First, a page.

The Commission already has taken action to control the overall size of the high-cost fund. In 2008, the Commission adopted on an interim basis an overall competitive eligible telecommunications carrier (ETC) high-cost cap of approximately $1.4 billion, pending comprehensive USF reform. Similarly, the FCC seeks comment on capping legacy high-cost support provided to incumbent telephone companies at 2010 levels, which would have the effect of creating an overall ceiling for the legacy high-cost program. Such a cap would remain in place while the Commission determines how to distribute funds in a “more efficient, targeted manner” to those areas of the country where no firm can operate profitably without government support, while minimizing burdens on American consumers who ultimately pay for universal service through carrier pass-through charges.

The FCC seeks comment on how the Commission could implement such a cap. Alternatively, the FCC invites other proposals that would ensure that the overall size of the high-cost fund stays at or below current levels. Should the Commission impose an overall cap on legacy high-cost support for incumbent local exchange carriers (LECs) at 2010 levels? Should the Commission impose a cap on each individual high-cost mechanism (to the extent each is not already capped) at 2010 levels? Should the Commission freeze per-line support for each carrier at 2010 levels? For example, the Alliance for Rural CMRS Carriers proposed that incumbent LEC support amounts per line be capped at either March 2008 or March 2010 levels. The FCC seeks comment on this proposal. Alternatively, should the Commission freeze the total amount of support a carrier receives in a particular study area at 2010 levels? Are there other ways to implement such a cap? What rule changes would be required to implement this proposal? How would the Commission implement this proposal in conjunction with the reforms identified in the following paragraphs? In addition, what implications would this proposal have for other Commission rules, such the Commission’s current pricing rules, and should the implementation of this proposal be coordinated with any other regulatory actions?

Specific Steps to Cut Legacy High-Cost Support

The National Broadband Plan identifies several specific first steps that could reduce funding in the legacy high-cost support mechanisms and recommends that those savings be used to further the goals of universalizing broadband without increasing the overall size of the universal service fund. The National Broadband Plan recognizes that shifting funds could have transitional impacts and recommends that “[a]s the FCC considers this policy shift, it should take into account the impact of potential changes in free cash flows on providers’ ability to continue to provide voice service and on future broadband network deployment strategies.”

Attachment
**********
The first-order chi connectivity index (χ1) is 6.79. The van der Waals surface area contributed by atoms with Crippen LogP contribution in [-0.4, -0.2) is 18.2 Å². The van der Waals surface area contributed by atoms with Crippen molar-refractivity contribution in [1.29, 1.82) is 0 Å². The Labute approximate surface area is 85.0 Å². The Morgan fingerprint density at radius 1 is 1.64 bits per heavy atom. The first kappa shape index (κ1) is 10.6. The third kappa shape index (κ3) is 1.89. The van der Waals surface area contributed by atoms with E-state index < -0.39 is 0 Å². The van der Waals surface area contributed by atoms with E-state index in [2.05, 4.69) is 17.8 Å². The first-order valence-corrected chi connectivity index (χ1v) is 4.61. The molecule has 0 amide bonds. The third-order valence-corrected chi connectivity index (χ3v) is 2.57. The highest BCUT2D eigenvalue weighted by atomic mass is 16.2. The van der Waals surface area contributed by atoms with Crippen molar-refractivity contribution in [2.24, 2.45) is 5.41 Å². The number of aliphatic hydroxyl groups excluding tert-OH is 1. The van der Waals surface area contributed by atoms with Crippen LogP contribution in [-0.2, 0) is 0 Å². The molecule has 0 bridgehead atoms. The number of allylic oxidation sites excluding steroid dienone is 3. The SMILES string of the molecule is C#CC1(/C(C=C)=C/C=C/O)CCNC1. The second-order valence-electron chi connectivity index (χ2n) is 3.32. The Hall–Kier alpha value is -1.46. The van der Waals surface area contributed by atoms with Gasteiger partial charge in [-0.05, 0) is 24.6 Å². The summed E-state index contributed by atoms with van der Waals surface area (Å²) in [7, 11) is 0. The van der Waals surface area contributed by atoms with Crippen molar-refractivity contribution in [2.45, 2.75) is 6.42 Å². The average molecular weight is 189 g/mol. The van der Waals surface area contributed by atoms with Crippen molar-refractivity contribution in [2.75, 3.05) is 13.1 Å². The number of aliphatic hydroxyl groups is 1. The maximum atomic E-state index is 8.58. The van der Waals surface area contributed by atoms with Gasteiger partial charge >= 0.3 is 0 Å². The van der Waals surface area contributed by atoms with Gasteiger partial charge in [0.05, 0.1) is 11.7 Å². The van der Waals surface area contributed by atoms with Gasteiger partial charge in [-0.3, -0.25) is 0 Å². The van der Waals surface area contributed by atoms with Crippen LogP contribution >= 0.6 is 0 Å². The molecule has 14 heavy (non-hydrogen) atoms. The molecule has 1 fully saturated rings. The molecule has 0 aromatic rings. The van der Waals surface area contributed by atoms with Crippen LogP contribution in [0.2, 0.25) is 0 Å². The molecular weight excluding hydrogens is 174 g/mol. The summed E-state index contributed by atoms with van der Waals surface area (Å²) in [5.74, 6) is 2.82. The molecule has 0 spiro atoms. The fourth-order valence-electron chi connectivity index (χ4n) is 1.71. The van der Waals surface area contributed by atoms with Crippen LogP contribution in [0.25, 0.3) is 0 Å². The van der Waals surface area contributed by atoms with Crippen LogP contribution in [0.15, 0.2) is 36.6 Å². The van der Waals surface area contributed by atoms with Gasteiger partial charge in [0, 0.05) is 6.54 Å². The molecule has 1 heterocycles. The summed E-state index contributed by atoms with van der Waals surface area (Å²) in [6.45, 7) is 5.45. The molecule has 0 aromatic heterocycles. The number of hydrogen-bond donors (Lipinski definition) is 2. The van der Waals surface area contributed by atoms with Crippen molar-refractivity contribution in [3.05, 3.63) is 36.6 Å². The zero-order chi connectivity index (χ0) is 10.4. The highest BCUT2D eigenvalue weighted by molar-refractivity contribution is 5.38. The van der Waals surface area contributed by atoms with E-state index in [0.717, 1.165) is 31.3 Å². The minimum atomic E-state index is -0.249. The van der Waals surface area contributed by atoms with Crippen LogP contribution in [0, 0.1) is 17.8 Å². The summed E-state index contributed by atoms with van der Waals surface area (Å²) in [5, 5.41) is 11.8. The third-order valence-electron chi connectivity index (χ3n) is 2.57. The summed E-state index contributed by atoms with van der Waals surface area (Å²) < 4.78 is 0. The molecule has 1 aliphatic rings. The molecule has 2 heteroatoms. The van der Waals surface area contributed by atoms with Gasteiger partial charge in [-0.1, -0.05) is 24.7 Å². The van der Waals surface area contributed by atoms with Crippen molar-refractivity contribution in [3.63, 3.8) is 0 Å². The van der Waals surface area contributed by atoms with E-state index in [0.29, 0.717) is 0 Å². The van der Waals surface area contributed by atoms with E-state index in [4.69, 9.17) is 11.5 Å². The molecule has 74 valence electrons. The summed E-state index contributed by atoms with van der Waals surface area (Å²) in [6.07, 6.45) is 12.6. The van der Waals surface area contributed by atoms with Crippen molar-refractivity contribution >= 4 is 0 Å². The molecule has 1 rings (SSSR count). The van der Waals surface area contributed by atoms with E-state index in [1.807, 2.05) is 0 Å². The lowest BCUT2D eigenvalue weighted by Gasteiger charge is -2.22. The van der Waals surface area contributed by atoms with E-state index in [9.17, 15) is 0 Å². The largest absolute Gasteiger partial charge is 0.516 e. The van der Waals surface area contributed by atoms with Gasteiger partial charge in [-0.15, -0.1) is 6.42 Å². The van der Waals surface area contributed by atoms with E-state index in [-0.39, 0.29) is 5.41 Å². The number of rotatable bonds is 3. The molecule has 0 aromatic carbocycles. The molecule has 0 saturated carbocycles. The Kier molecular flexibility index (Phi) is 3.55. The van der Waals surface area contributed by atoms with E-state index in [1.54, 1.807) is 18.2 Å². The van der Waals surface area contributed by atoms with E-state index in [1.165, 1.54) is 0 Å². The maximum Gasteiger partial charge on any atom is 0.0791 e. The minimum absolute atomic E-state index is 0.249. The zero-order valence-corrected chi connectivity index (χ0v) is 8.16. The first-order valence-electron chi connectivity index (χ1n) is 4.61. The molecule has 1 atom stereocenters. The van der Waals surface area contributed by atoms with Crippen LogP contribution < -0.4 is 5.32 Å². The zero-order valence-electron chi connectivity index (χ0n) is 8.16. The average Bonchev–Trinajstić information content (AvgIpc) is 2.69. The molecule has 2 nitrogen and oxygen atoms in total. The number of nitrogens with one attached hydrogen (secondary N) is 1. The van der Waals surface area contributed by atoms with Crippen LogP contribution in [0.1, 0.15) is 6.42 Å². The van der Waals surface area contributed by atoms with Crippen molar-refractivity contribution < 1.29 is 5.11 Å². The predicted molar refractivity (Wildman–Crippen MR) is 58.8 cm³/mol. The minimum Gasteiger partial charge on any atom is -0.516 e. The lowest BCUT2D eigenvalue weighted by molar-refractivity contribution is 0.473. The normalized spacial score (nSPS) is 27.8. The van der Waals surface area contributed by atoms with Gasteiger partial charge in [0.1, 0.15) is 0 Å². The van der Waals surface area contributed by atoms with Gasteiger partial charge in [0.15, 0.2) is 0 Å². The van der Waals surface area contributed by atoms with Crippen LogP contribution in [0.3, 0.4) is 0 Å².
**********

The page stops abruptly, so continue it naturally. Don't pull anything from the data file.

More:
The FCC seeks comment on the first steps set forth in the National Broadband Plan. To the extent that any commenter believes that these proposals, or the proposal to cap legacy high-cost support, would negatively affect affordable voice service for consumers today, the FCC would encourage such a commenter to identify all assumptions and to provide data, including information on network investment plans over the next five years and free cash flows, to support that position. The intent of these proposals is to eliminate the indirect funding of broadband-capable networks today through legacy high-cost programs, which is occurring “without transparency or accountability for the use of funds” to extend broadband service. The FCC seeks comment on the timing of implementing such reforms in conjunction with the creation of a more efficient and targeted framework that will provide support for broadband and voice. The FCC encourages commenters to address when each rule change should be implemented and how specific reforms should be sequenced to provide regulatory clarity for on-going private sector investment.

In addition, the FCC seeks comment on the relationship between such universal service reforms and carriers’ rates, including intercarrier compensation rates, under the Commission’s current pricing rules. The FCC seeks comment both on the likely rate impacts under existing pricing rules that would arise from the possible universal service reforms and any appropriate responses. The FCC also notes that many rural rate-of-return carriers participate in the National Exchange Carrier Association (NECA) pooling process for their interstate access charges. If universal service support under the legacy programs were frozen for such carriers, are there special considerations resulting from operation of the NECA pool that would unfairly advantage or disadvantage certain carriers? The Commission previously has expressed concern about the risks of continued participation in NECA pools by carriers that were subject to incentive regulation. The FCC seeks comment on whether such concerns would remain if all rate-of-return carriers converted to incentive regulation. Would the pool be able to continue to operate pursuant to regulation other than rate-of-return?